I was acutely aware - leading up to the war on Iraq - that there was a philosophical rift appearing in the ranks of self-confessed Objectivists, and those who considered themselves aligned with Objectivism.

I was personally horrified at the prospect of war with Iraq, and saw it as a manifestation of the worst excesses of state power. I felt I was living in Orwell’s world - with my eyes and ears bombarded by the inanities of the "Ministry of Truth". I simply didn’t believe the words spewing forth from politicians’ mouths.

So, it was a great shock to find I was in the minority - amongst those who admire Ayn Rand and her philosophy - by being against this wretched war. I couldn’t understand how anyone, who claimed to share the same underlying philosophical convictions, could disagree about something as fundamental as the rightness or wrongness of the war on Iraq.

I spent a lot of time thinking this over - and examining the logical conclusions of my own presumed beliefs.

In the end, I was compelled to admit to myself that I am in fact an anarchist. This quite shocked me, as I had never explicitly thought so before - and certainly never acknowledged such to myself.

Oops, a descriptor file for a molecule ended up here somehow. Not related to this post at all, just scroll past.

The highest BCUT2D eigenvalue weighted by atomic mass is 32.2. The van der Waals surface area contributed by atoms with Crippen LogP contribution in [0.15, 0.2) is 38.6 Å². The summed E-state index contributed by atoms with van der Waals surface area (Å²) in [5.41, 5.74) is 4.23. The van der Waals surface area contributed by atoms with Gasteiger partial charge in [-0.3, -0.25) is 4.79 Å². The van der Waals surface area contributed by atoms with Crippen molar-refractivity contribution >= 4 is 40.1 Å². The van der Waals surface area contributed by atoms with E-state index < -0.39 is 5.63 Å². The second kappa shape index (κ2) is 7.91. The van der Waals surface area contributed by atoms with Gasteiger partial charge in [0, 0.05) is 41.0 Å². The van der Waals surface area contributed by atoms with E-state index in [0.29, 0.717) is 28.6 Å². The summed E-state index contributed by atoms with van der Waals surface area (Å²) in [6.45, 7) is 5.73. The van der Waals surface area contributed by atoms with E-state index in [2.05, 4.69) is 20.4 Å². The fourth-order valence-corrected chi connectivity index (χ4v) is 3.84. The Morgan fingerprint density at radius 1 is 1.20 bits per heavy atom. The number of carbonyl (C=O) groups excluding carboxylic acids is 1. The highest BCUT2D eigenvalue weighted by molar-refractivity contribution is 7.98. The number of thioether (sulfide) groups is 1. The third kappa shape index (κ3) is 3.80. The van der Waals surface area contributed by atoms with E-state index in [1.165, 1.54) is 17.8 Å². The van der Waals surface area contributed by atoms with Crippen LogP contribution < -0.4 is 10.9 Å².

I also discovered I was virtually on my own - for, contrary to what Linz says above, I now firmly believe that Ayn Rand would have been a supporter of the war, like most of the people on this forum.

Like most of you, I was a committed supporter of the concept of constitutionally limited government - politically a "libertarian". It seemed obvious to me - and rational.

The Iraq war changed all that.

I saw an immovable contradiction in the fact that so-called Objectivists were in many cases on separate sides of the "war" fence. I was not content to let this lie as simply a matter of personal taste. To me it was an indication of something fundamental - and it needed explaining, at least to myself.

I think I know the answer.

I have come to the conclusion that Rand was wrong in her declared support for the minimal state.

The state is that entity which is supposed to have a monopoly on the use of defensive force in a geographically defined area. However, it cannot fulfil this role without also initiating force. For it must use such force to squash any pretenders to its throne - in the provision of so-called government services (even if citizens want such, and voluntarily organise amongst themselves to provide the same).